I supported the amendment to the EU Referendum Bill which would have given 16 and 17 year olds the right to vote in the EU referendum.
The recent Scottish Referendum saw the franchise opened up to 16 and 17 year olds and a record turnout of 84.5%. Like the Scottish Referendum, the forthcoming EU referendum will set the future direction of the UK and it should have been open to 16 and 17 year olds as it is their future too.
The Government blocked votes for 16 and 17 year olds, arguing that the amendment had cost implications and therefore wasn’t within the power of the Lords to implement this change.
In North Wales this denial of the vote will see 16,336 16 and 17 year olds locked out from voting. In Flintshire that figure is 3,741, which is the highest population of 16 and 17 year olds in North Wales.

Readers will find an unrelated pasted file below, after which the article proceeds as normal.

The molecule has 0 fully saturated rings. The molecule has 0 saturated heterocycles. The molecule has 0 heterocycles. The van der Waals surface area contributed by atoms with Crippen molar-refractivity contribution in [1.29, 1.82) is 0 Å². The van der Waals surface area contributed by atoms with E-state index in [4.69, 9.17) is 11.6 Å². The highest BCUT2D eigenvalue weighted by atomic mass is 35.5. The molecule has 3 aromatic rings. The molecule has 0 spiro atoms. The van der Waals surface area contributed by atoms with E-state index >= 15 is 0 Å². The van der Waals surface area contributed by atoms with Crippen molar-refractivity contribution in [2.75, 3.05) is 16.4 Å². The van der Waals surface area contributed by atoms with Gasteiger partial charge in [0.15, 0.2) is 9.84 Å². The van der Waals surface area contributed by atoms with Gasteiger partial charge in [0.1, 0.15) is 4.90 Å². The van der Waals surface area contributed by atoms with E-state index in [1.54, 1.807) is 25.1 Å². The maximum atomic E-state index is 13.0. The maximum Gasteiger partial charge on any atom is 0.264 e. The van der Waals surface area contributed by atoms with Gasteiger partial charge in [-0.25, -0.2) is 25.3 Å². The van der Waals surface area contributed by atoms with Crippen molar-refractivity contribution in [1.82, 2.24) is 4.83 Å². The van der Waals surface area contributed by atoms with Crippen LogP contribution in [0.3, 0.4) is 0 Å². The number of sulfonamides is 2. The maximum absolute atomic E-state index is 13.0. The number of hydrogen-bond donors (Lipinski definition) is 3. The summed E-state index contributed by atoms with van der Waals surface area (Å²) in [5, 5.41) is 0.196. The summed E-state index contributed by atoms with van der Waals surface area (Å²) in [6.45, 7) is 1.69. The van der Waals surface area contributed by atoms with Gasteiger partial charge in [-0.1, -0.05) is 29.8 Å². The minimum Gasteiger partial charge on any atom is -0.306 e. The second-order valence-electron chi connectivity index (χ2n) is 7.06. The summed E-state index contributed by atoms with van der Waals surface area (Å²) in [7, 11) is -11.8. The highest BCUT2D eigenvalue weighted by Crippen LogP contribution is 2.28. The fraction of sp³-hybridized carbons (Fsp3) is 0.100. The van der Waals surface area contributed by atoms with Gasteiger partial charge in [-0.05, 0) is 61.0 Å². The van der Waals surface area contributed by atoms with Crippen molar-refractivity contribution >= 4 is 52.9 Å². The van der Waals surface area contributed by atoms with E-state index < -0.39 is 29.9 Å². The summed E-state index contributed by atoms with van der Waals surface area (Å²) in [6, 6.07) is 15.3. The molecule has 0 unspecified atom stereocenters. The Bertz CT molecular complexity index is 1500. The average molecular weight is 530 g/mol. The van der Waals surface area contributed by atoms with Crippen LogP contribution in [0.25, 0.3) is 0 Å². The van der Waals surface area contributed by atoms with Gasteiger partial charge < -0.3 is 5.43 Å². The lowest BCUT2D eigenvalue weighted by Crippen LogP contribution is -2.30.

I received a large response from constituents calling for the Government to extend the vote to 16 and 17 year olds in the EU referendum. I find the decision not to increase the franchise to be utterly wrong. A decision this important needs to see the viewpoint of all generations reflected, not just the reiteration of those who got to vote in the last EU referendum.
We have a sizeable population of teenagers who want to engage in the democratic system, and this would have been an excellent opportunity to allow them to do so.
I hope the Government will rethink its decision and allow the 16,336 teenagers a vote in the EU referendum.